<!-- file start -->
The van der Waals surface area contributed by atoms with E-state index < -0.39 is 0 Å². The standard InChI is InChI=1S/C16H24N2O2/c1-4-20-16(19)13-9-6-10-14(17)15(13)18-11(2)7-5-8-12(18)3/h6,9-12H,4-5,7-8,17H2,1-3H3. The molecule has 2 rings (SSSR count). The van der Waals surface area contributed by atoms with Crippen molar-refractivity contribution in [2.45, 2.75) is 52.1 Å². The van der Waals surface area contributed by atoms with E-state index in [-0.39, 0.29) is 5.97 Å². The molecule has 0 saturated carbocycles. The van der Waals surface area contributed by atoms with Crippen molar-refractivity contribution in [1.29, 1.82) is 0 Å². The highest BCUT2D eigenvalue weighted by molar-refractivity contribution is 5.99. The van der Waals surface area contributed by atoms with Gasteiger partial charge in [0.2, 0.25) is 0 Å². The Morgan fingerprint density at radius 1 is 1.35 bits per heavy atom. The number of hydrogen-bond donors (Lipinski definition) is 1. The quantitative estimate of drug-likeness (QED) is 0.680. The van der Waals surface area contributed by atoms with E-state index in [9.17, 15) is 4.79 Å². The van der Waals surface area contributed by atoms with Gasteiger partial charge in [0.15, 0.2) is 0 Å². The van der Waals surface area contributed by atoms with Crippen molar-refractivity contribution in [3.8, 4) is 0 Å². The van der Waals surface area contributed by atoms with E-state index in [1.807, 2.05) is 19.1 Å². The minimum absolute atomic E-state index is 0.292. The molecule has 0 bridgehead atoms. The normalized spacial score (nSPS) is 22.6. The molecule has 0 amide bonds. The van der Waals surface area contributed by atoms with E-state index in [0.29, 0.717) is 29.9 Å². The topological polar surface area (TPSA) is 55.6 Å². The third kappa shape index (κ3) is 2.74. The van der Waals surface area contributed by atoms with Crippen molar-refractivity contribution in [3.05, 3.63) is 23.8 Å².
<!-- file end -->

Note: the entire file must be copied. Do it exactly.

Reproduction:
The van der Waals surface area contributed by atoms with E-state index < -0.39 is 0 Å². The standard InChI is InChI=1S/C16H24N2O2/c1-4-20-16(19)13-9-6-10-14(17)15(13)18-11(2)7-5-8-12(18)3/h6,9-12H,4-5,7-8,17H2,1-3H3. The molecule has 2 rings (SSSR count). The van der Waals surface area contributed by atoms with Crippen molar-refractivity contribution in [2.45, 2.75) is 52.1 Å². The van der Waals surface area contributed by atoms with E-state index in [-0.39, 0.29) is 5.97 Å². The molecule has 0 saturated carbocycles. The van der Waals surface area contributed by atoms with Crippen molar-refractivity contribution in [1.29, 1.82) is 0 Å². The highest BCUT2D eigenvalue weighted by molar-refractivity contribution is 5.99. The van der Waals surface area contributed by atoms with Gasteiger partial charge in [0.2, 0.25) is 0 Å². The Morgan fingerprint density at radius 1 is 1.35 bits per heavy atom. The number of hydrogen-bond donors (Lipinski definition) is 1. The quantitative estimate of drug-likeness (QED) is 0.680. The van der Waals surface area contributed by atoms with E-state index in [9.17, 15) is 4.79 Å². The van der Waals surface area contributed by atoms with Gasteiger partial charge in [0.15, 0.2) is 0 Å². The van der Waals surface area contributed by atoms with Crippen molar-refractivity contribution in [3.8, 4) is 0 Å². The van der Waals surface area contributed by atoms with E-state index in [1.807, 2.05) is 19.1 Å². The minimum absolute atomic E-state index is 0.292. The molecule has 0 bridgehead atoms. The normalized spacial score (nSPS) is 22.6. The molecule has 0 amide bonds. The van der Waals surface area contributed by atoms with E-state index in [0.29, 0.717) is 29.9 Å². The topological polar surface area (TPSA) is 55.6 Å². The third kappa shape index (κ3) is 2.74. The van der Waals surface area contributed by atoms with Crippen molar-refractivity contribution in [3.05, 3.63) is 23.8 Å².